The last sentiment, in my opinion, is the most important, and that is this idea of living “lives of purpose and service.” It is often the most-quoted phrase on the statement and for good reason.

In the summer before my junior year, I had just finished AP BC Calculus, the highest math class most students take here, yet I felt like something was missing. As I had taken these courses over the years, I had become more enthralled with these concepts and what they mean to me, but not to my greater community. After talking with a myriad of MICDS faculty from the History, English, Math and Science departments, doing a ton of research on my own, and reaching out to the Upper School Head and the Community Service Chair, I founded StemUpStl, a non-profit organization with the mission to help mitigate the vast education disparity in St. Louis through personal, individual STEM tutoring free of charge.

This effort was the true amalgamation of many disciplines such as math and science with the more intangible qualities MICDS preaches in compassion, leadership and ingenuity. Over the course of less than one and a half years, we’ve empowered over 50 students, mainly from here, to serve over 160 students in need, with three partnerships spanning a diverse array of people. The symbiosis between MICDS and its students regarding this one document is profound. Students buy into the philosophy, building its ethos and then get rewarded in the end by being outstanding citizens to the immediate and greater communities. This not only works to build an incredible community in the present but really in perpetuity because while students, buildings and faculty have come and gone over these last 150 years, these values remain.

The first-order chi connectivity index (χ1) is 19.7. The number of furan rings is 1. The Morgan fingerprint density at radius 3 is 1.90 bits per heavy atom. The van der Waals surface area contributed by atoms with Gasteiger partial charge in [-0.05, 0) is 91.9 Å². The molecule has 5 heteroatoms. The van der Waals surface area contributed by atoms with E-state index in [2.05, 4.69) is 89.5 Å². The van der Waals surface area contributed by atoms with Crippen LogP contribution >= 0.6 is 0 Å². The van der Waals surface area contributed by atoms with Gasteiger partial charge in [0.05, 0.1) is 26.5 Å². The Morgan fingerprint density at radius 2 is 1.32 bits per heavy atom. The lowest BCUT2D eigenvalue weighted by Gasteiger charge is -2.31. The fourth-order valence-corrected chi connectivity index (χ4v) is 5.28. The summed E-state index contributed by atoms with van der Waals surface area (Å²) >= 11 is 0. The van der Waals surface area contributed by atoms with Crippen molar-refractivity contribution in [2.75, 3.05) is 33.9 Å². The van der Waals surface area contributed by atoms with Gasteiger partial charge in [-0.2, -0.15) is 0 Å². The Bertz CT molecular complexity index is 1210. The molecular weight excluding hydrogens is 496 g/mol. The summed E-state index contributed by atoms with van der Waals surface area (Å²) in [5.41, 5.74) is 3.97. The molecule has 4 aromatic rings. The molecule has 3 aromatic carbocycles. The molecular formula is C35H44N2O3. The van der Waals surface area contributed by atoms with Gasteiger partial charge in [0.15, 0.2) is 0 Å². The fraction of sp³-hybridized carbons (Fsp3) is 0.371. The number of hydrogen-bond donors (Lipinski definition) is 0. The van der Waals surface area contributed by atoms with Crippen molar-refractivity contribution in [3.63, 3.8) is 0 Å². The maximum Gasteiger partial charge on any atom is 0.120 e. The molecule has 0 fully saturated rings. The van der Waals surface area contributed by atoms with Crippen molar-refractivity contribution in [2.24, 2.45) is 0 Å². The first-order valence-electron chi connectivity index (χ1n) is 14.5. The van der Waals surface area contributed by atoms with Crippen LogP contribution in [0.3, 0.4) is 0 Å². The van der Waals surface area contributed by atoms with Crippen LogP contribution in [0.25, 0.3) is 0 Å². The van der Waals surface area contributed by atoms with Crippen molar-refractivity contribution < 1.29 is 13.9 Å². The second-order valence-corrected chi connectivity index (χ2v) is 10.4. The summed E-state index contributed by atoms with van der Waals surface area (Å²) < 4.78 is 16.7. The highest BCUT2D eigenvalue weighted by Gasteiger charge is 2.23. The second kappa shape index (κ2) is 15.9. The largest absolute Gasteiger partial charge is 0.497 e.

I want to close by briefly addressing the elephant in the room, the reason most of you all are here: how does MICDS differentiate from other schools? While I cannot authentically speak on behalf of another school, I can assure you that there are innumerable schools with excellent curriculums, ACT scores, college lists, etc., meaning that however you define tangible success, you can achieve it truly anywhere. That said, where I believe MICDS separates itself is not only through the tangible opportunities that this campus offers academically with immersive programs, incredible faculty and physical resources to support whatever endeavor your passions lead you towards. I mean look around…it’s stunning. But really the MICDS difference lies in the intangible – what you can’t necessarily see. And while that may be a tough sell, I truly believe this school creates minds, or further, dispositions, which prepare you not only to thrive in college and beyond but to change the lives of those around you for the better, thereby changing the world.